To evaluate the association between cognitive decline and quality of life in hypertensive elderly persons.
A quantitative, cross-sectional, analytical study involving 125 hypertensive elderly individuals of both genders attending the HIPERDIA Program in São Luís, in the state of Maranhao, was performed. The Mini Mental State Exam (MMSE) was used to evaluate cognitive decline and quality of life was assessed using the Medical Outcomes Study 36 Short-Form Health Survey (SF-36). The normality of the data was verified by the Shapiro-Wilk test. The Mann-Whitney test was also applied (quality of life). The association between cognitive decline and quality of life was evaluated using Spearman's coefficient.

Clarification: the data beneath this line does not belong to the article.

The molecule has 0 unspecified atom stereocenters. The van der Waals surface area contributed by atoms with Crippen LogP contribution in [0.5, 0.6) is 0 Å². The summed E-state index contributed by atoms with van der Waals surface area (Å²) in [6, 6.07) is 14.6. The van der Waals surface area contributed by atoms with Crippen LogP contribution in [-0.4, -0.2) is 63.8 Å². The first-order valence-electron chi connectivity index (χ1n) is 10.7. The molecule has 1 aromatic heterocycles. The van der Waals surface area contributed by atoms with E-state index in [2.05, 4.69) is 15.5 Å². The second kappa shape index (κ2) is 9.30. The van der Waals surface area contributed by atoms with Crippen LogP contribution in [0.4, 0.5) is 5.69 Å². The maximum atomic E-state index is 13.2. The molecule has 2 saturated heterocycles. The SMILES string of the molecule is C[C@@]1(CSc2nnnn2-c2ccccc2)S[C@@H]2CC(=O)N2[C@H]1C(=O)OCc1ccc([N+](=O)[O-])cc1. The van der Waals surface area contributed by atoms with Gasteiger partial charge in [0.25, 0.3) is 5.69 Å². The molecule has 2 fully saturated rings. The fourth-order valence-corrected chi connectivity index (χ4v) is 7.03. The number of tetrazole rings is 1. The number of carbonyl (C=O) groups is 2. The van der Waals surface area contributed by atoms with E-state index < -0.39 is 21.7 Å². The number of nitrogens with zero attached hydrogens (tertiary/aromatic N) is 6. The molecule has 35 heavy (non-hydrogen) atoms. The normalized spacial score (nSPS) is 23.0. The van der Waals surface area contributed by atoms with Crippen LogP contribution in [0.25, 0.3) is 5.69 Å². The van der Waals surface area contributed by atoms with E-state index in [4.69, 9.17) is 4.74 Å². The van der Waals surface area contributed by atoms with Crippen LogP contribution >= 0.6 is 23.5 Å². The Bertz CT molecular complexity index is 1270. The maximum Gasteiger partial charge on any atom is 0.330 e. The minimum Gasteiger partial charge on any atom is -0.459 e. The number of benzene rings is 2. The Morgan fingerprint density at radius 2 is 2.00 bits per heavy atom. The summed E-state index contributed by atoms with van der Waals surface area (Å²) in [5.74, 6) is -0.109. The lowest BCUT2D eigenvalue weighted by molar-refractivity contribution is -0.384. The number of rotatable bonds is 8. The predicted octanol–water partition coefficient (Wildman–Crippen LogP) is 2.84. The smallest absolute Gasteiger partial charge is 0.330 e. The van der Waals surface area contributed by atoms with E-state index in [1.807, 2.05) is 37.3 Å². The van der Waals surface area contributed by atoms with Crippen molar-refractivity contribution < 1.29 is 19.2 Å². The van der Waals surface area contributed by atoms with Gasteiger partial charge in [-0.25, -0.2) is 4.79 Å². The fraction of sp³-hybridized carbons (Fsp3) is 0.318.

The prevalence of cognitive decline was 20.8% and there was a predominance of elderly persons with a low educational level (45.83%). Hypertensive elderly individuals with cognitive decline had a poorer quality of life than those without cognitive decline. A positive association between cognitive function and quality of life was observed for the following domains: functional capacity (r=0.222; p=0.01), pain (r=0.1871; p=0.04), and emotional aspects (r=0.3136; p=0.0005).
The results of this study suggest that cognitive decline directly affects the quality of life of the elderly by limiting the capacity to perform activities of daily living, especially if associated with painful medical conditions and emotional disturbances.
Aging; Elderly; Cognitive Decline; Quality of life